This is from the Planned Parenthood website:
Planned Parenthood health centers focus on prevention: 76 percent of our clients receive services to prevent unintended pregnancy.
Planned Parenthood services help prevent more than 584,000 unintended pregnancies each year.
Planned Parenthood provides nearly 770,000 Pap tests and nearly750,000 breast exams each year, critical services in detecting cancer.
Planned Parenthood provides more than four million tests and treatments for sexually transmitted infections, including HIV.
Three percent of all Planned Parenthood health services are abortion services.
Planned Parenthood affiliates provide educational programs to more than1.1 million young people and adults each year.
Whether or not you support abortion for any reason, and by abortion, I mean the unnatural cessation of life, the fact that Planned Parenthood, in 97% of their health services, offers family planning, free cancer screenings for women, and treatments for STD’s should be enough to consider that the notion that all they do, or even the majority that they do, is provide abortion is a false one used to engender support for Conservative Right causes.
I detest abortion, and the more so when I look at my three children, the more so when I consider the great minds who would have been lost had they been aborted, the more so when I consider the great minds, hearts, and spirits which have been lost because of elective abortion. The cure, though, is a long process of many treatments. We must first treat the fact the idea that a law will someone prevent abortions and not force women to mutilate themselves. Second, a treatment must be made to de-politicize the debate. Third, we must treat the notion that being pro-life excludes abortion for all reasons and ends at birth. Fourth, we must not let people suffer because of the fear of being branded poorly. Five, the Church must step up to the plate in being a community which heals.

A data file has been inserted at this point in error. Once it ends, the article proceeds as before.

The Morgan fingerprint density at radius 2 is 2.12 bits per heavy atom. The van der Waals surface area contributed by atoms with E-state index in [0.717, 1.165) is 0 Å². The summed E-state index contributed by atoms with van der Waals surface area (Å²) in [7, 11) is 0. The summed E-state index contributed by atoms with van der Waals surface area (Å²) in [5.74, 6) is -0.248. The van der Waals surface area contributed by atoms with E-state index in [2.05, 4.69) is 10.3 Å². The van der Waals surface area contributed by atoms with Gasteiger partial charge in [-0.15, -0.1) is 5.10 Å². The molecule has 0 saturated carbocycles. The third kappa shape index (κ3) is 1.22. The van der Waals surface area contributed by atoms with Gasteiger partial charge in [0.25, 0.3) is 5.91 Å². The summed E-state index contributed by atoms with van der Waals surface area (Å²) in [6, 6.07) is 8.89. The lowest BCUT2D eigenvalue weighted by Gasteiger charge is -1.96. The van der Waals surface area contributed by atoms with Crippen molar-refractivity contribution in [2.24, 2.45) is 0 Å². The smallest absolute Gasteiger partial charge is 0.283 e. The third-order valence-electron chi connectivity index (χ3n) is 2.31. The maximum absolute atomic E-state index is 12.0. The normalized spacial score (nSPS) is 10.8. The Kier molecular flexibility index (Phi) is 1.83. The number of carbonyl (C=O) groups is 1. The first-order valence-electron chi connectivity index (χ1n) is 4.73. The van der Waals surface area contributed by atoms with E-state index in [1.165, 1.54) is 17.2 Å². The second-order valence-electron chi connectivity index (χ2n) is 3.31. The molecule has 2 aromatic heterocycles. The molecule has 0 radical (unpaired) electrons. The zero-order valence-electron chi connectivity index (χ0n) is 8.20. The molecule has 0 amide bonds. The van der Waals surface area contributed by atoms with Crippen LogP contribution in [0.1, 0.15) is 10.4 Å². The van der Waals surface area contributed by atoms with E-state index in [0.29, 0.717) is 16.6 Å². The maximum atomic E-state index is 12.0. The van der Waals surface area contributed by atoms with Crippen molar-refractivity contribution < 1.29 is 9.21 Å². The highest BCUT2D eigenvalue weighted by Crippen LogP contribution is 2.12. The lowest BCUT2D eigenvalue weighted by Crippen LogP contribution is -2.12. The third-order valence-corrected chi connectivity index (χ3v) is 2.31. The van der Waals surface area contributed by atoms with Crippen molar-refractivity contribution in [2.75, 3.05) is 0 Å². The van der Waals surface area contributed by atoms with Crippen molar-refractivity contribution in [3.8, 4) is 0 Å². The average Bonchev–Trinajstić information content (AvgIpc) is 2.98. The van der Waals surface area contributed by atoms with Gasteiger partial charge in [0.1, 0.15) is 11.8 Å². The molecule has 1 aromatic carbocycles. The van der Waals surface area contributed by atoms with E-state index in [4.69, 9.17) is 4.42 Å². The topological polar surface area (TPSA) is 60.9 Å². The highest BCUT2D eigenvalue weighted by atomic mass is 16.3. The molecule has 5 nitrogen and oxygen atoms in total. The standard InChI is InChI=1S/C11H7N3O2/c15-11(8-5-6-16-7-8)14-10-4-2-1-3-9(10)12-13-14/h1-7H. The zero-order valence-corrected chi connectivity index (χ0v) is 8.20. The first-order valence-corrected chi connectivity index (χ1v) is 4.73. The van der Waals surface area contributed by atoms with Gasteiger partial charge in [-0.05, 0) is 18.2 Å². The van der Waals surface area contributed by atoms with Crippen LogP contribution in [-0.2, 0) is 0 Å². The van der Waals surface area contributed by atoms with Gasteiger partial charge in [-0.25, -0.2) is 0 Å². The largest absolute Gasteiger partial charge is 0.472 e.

Now, I know this may anger some of you, but I ask you to consider, slowly, what I’m saying here.
One of the many scary consequences with reading books on ethics and theology is every now and then, you read something that forces you to reevaluate your current beliefs. It’s scary in the sense that you don’t know the outcome of this reevaluation. Sometimes, after you’ve had a chance to work through the issues, you’re beliefs stay the same. But, you are more informed about your beliefs and any objections that may be raised concerning those beliefs. Other times, this reevaluation causes you to completely change your beliefs in some way.